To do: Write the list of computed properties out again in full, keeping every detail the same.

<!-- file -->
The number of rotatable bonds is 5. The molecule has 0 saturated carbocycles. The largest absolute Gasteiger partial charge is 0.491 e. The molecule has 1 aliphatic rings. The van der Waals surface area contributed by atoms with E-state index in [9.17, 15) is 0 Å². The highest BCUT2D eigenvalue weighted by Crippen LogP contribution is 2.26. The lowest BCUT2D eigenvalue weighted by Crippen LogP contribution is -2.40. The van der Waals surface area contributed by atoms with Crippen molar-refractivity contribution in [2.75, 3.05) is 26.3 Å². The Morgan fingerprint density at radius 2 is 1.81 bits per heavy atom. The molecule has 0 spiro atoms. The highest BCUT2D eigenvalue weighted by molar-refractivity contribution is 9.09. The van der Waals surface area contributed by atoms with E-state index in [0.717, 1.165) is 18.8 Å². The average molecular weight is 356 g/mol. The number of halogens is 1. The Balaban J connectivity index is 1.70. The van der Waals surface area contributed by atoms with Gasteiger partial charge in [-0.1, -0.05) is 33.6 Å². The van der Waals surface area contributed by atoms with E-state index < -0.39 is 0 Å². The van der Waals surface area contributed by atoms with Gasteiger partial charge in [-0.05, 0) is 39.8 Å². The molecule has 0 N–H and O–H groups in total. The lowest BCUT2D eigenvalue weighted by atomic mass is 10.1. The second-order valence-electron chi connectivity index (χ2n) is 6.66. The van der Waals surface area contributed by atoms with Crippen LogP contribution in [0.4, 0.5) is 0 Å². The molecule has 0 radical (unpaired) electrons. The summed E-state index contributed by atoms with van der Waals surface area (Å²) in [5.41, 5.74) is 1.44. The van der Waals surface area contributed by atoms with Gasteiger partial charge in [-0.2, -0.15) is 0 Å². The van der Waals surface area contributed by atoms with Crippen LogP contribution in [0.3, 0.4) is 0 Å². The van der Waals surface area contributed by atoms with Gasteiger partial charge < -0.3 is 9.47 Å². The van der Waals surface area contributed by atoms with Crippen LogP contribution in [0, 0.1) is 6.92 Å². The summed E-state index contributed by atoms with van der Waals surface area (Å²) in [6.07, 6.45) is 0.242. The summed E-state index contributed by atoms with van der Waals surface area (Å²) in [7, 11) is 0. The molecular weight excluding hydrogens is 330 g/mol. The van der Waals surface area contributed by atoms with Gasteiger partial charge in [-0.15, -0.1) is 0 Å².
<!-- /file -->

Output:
The number of rotatable bonds is 5. The molecule has 0 saturated carbocycles. The largest absolute Gasteiger partial charge is 0.491 e. The molecule has 1 aliphatic rings. The van der Waals surface area contributed by atoms with E-state index in [9.17, 15) is 0 Å². The highest BCUT2D eigenvalue weighted by Crippen LogP contribution is 2.26. The lowest BCUT2D eigenvalue weighted by Crippen LogP contribution is -2.40. The van der Waals surface area contributed by atoms with Crippen molar-refractivity contribution in [2.75, 3.05) is 26.3 Å². The Morgan fingerprint density at radius 2 is 1.81 bits per heavy atom. The molecule has 0 spiro atoms. The highest BCUT2D eigenvalue weighted by molar-refractivity contribution is 9.09. The van der Waals surface area contributed by atoms with E-state index in [0.717, 1.165) is 18.8 Å². The average molecular weight is 356 g/mol. The number of halogens is 1. The Balaban J connectivity index is 1.70. The van der Waals surface area contributed by atoms with Gasteiger partial charge in [-0.1, -0.05) is 33.6 Å². The van der Waals surface area contributed by atoms with E-state index < -0.39 is 0 Å². The van der Waals surface area contributed by atoms with Gasteiger partial charge in [-0.05, 0) is 39.8 Å². The molecule has 0 N–H and O–H groups in total. The lowest BCUT2D eigenvalue weighted by atomic mass is 10.1. The second-order valence-electron chi connectivity index (χ2n) is 6.66. The van der Waals surface area contributed by atoms with Crippen LogP contribution in [0.4, 0.5) is 0 Å². The molecule has 0 radical (unpaired) electrons. The summed E-state index contributed by atoms with van der Waals surface area (Å²) in [5.41, 5.74) is 1.44. The van der Waals surface area contributed by atoms with Gasteiger partial charge in [-0.2, -0.15) is 0 Å². The van der Waals surface area contributed by atoms with Crippen LogP contribution in [0.3, 0.4) is 0 Å². The van der Waals surface area contributed by atoms with Gasteiger partial charge < -0.3 is 9.47 Å². The van der Waals surface area contributed by atoms with Crippen LogP contribution in [0, 0.1) is 6.92 Å². The summed E-state index contributed by atoms with van der Waals surface area (Å²) in [6.07, 6.45) is 0.242. The summed E-state index contributed by atoms with van der Waals surface area (Å²) in [7, 11) is 0. The molecular weight excluding hydrogens is 330 g/mol. The van der Waals surface area contributed by atoms with Gasteiger partial charge in [-0.15, -0.1) is 0 Å².